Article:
Personally, I think suspense is much more interesting and scary than mysteries. I love suspense, but mysteries have never interested me. For me it has to do with characterization. I want to know why villians do the things they do. I want to see in their mind. I want to know them. Abnormality fascinates me. If you make a villain real to me, he becomes much more terrifying.

If he isn't real, if he's just a shadow, I don't feel any connection to him or his plans/kills. It's the same sense of distance as saying getting hit by a car. You know it can happen--that it probably will happen, but it simply doesn't inspire fear.

When a writer gets into a villian though, and lets me see what he's capable of, lets me see what he's got planned--well then it becomes real.

If we, as the reader, know things the hero/heroine don't know. Things that put them in direct danger. It becomes even more suspenseful.

For example-- we know what your villian is capable of. We know just how evil he is. But your heroine doesn't. So we know the kind of danger her actions are putting her in. Same with your hero. We know things about him that your heroine and villian don't know. Things that really adds to the danger.

That's the key I think. Adding to the danger. But in a way so that the reader knows about it, but the characters themselves are blind to it. We can see the coming collision, but can't.

11:19 AM  
Blogger Joan Swan said...

T,

Great points about readers knowing things other characters don't and how that adds to the tension. I definitely haven't played that up enough in SAFE.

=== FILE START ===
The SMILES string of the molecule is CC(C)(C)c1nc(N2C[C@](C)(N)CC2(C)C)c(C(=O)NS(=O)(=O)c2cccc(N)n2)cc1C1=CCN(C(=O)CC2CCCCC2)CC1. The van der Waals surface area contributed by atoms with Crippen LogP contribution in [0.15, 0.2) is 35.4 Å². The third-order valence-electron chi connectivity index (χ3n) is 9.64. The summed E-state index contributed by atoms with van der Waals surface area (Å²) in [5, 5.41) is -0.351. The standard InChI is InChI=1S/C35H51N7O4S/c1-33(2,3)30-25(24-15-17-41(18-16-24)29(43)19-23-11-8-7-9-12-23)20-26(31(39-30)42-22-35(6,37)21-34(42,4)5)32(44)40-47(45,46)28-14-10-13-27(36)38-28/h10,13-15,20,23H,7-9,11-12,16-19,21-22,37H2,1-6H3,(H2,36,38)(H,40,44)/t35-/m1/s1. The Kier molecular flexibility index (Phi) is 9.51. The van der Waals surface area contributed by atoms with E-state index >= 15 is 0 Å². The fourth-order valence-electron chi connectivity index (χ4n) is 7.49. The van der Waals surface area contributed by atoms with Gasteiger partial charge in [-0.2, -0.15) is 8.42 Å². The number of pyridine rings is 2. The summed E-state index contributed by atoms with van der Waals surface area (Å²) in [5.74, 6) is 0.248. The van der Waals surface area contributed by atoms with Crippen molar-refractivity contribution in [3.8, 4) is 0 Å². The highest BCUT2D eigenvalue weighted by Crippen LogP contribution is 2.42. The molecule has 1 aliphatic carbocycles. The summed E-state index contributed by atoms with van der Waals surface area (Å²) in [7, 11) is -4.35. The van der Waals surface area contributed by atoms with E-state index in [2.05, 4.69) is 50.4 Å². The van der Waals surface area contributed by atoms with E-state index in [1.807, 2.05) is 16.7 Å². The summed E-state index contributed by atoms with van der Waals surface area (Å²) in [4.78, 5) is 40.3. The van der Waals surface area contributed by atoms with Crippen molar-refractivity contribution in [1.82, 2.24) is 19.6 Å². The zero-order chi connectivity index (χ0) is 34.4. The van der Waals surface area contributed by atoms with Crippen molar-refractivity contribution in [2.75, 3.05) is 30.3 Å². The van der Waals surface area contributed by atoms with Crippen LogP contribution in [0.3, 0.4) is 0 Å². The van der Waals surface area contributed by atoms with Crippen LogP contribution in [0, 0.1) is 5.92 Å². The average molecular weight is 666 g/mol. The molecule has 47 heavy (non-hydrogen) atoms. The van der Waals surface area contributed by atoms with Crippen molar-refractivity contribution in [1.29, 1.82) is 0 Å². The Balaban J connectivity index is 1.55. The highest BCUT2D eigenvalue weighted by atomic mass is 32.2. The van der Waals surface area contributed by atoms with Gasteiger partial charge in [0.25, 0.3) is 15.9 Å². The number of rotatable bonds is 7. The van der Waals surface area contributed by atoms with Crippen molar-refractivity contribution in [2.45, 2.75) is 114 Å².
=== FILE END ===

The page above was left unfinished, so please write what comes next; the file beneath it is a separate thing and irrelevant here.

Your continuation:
Damn, I'm never going to get these revisions done if I keep going back over it, but these are the type of things you can't just skim over and think "It's good enough", you know?

Sigh. Anyway, thanks for the input!

1:53 PM  
Blogger Theresa said...

Well then we're even. LOL

I've been thinking about your statement concerning your heroine's personality and how her actions are in direct conflict with the villian's personality and add to the situation crumbling. When you can tie personality/internal needs/motivations with the external plot, it always adds to the tension.

It adds a whole new layer of suspense. It's something I've been aware off, but not really aware of--if that makes sense.

The book I'm marketing doesn't take advantage of that kind of set up at all. Not to the extent it should/could have. So I've been trying to figure out if there is a way to beef that up with in the story sturcture I have.

The new WIP-- interestingly, does exactly this. This whole dual conflict is in the initial set up. Yet this book isn't really heavy on suspense. . .

4:28 PM  
Blogger Elisabeth Naughton said...

See, I'm the opposite. I've done both, and I think suspense is easier. Maybe because I find it easier to write from the villain's POV when you know the villain inside and out. For me, mystery is harder because you're trying to keep the villain's identity a secret, but you still try to incorporate villain POV scenes - or victim scenes - that give enough depth to the villain without revealing too much. Am I leaving enough red herrings? Is this totally obvious? Is my villain deep enough? Those aren't problems for me when I'm writing a true suspense.

8:24 PM